Churchill said the intent of the initiative is to give taxpayers a right to vote on whether tax dollars should be given to developers as incentives for development, stating that the consultant’s report failed to mention the City’s economic-development ordinance that was passed after the State abolished redevelopment.
“This initiative is only applicable if this council says the residents of this community have to take money out of their pocket to give to the developer,” she said. “You are free to spend your money any way you want and make any type of developer incentive as long as you’re not asking the taxpayer to put something on their property-tax bill as a way of an assessment district or as a new property tax or some type of a property-related fee that is not exempt under Proposition 218.”
Maria Harris, also a proponent of the initiative and a member of Signal Hill Community First, conferred with Churchill, stating that the goal of the consultant’s analysis was to “communicate frustration and rigidity” and was an attempt to “distort the facts.” However, Harris did offer to “work out a mutually agreeable path to follow.”
Though Aleshire said the proposed initiative as it is currently written cannot be changed or stricken from the ballot, he said the Council still has the option of drafting an alternative measure to fix any inconsistencies and work with Signal Hill Community First to devise a preferred measure.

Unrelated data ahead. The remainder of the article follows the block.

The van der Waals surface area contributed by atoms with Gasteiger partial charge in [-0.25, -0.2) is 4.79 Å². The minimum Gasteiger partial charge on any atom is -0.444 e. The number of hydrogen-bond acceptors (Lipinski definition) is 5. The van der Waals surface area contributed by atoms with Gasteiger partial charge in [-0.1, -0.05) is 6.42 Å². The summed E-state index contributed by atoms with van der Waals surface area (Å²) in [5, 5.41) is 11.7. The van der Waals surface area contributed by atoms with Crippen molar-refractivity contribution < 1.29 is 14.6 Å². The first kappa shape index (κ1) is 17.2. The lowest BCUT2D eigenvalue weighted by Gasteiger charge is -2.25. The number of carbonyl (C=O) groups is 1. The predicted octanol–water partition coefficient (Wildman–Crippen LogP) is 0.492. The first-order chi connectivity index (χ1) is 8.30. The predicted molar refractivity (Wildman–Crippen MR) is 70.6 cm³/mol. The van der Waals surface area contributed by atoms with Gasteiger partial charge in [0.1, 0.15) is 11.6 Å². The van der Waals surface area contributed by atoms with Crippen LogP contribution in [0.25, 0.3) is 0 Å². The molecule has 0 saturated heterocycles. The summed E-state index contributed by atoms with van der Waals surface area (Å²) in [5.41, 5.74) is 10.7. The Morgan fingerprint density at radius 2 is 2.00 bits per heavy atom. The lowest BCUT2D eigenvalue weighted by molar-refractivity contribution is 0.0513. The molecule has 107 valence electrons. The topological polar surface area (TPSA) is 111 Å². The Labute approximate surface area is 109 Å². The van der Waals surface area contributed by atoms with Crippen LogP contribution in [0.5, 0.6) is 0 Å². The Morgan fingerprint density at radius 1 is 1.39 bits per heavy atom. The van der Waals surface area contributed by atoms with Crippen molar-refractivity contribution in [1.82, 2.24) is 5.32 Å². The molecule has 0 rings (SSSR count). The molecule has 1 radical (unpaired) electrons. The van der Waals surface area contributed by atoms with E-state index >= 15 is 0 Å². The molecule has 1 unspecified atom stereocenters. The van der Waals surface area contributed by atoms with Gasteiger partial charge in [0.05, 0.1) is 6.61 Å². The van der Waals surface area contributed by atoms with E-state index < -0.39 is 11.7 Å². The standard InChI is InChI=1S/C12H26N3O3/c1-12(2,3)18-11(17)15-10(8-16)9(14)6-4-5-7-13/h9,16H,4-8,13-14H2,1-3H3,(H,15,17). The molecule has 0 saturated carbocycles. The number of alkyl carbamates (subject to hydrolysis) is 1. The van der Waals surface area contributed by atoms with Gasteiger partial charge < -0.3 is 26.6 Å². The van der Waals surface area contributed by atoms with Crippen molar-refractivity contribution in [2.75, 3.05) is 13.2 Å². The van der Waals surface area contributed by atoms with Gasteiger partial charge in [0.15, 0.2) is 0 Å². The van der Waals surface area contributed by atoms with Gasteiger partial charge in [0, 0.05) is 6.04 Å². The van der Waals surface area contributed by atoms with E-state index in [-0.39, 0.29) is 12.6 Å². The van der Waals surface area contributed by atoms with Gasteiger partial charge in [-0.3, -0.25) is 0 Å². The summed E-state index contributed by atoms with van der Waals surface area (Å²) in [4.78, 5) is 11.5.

In a phone interview with the Signal Tribune, Churchill said the group is open to working with the City on an alternative initiative, but it would have to come from the Council.
“We are open to sitting down and discussing it with them, but it’s up to them to draft an initiative that accomplishes the goals of the residents,” she said. “But you need to understand, they don’t want to accomplish the goals of the residents– they want to have complete control over taxing and raising funds at the cost of the residents.”
Other Council highlights
Stormwater ordinance The Council voted unanimously (5-0) to approve an urgency ordinance to amend city code as it relates to stormwater and urban-runoff pollution prevention controls to comply with the new MS4 NPDES Stormwater permit that was adopted by the California Regional Water Quality Control Board on Nov. 8, 2012 and became effective Dec. 8, 2012.
Conservation Corps The Council voted unanimously (4-0) to authorize the city manager to extend the contract-services agreement in the amount of $37,500 between the City and the Conservation Corps of Long Beach to provide a corps member to supplement the public works maintenance operations program. Councilmember Larry Forester abstained.
No parking The Council voted unanimously (5-0) to approve a resolution establishing a “no parking/tow-away zone” between the hours of 10pm and 6pm on Redondo Avenue between Pacific Coast Highway and E. 19th Street. The parking restrictions are in response to business owners’ concerns over late-night activities of patrons from a local night club (Executive Suite) littering and vandalizing properties, according to a staff report.
The next Signal Hill Council meeting is scheduled for Nov. 19 at 7pm in the Council Chamber.